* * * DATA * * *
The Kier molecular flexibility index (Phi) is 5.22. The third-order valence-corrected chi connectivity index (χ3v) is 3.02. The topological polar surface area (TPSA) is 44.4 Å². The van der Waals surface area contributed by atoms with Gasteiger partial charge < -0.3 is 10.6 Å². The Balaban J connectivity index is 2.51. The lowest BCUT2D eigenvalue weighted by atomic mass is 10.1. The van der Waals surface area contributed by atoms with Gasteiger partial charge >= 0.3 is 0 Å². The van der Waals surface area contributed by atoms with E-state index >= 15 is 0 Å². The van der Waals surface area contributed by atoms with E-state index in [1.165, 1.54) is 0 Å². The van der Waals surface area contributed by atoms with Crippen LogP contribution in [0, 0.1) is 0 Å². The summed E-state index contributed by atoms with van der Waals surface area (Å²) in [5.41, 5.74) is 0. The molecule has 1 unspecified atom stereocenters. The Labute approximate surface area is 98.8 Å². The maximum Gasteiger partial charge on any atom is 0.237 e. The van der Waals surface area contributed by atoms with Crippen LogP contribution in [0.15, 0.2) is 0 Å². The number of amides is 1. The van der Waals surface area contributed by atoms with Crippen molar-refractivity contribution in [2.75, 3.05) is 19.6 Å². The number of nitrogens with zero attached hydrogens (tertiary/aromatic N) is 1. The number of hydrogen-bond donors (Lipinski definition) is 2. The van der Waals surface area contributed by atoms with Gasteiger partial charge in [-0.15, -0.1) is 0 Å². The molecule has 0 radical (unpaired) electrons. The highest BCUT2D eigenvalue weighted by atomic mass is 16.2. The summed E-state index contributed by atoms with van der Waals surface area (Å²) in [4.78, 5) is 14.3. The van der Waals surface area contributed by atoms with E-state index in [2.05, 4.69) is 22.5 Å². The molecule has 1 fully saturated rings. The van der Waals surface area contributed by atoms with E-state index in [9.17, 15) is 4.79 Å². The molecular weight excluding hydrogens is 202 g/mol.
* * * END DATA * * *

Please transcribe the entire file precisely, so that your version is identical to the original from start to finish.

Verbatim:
The Kier molecular flexibility index (Phi) is 5.22. The third-order valence-corrected chi connectivity index (χ3v) is 3.02. The topological polar surface area (TPSA) is 44.4 Å². The van der Waals surface area contributed by atoms with Gasteiger partial charge < -0.3 is 10.6 Å². The Balaban J connectivity index is 2.51. The lowest BCUT2D eigenvalue weighted by atomic mass is 10.1. The van der Waals surface area contributed by atoms with Gasteiger partial charge >= 0.3 is 0 Å². The van der Waals surface area contributed by atoms with E-state index >= 15 is 0 Å². The van der Waals surface area contributed by atoms with E-state index in [1.165, 1.54) is 0 Å². The van der Waals surface area contributed by atoms with Crippen LogP contribution in [0, 0.1) is 0 Å². The summed E-state index contributed by atoms with van der Waals surface area (Å²) in [5.41, 5.74) is 0. The molecule has 1 unspecified atom stereocenters. The Labute approximate surface area is 98.8 Å². The maximum Gasteiger partial charge on any atom is 0.237 e. The van der Waals surface area contributed by atoms with Crippen LogP contribution in [0.15, 0.2) is 0 Å². The number of amides is 1. The van der Waals surface area contributed by atoms with Crippen molar-refractivity contribution in [2.75, 3.05) is 19.6 Å². The number of nitrogens with zero attached hydrogens (tertiary/aromatic N) is 1. The number of hydrogen-bond donors (Lipinski definition) is 2. The van der Waals surface area contributed by atoms with Gasteiger partial charge in [-0.15, -0.1) is 0 Å². The molecule has 0 radical (unpaired) electrons. The highest BCUT2D eigenvalue weighted by atomic mass is 16.2. The summed E-state index contributed by atoms with van der Waals surface area (Å²) in [4.78, 5) is 14.3. The van der Waals surface area contributed by atoms with E-state index in [2.05, 4.69) is 22.5 Å². The molecule has 1 fully saturated rings. The van der Waals surface area contributed by atoms with E-state index in [9.17, 15) is 4.79 Å². The molecular weight excluding hydrogens is 202 g/mol.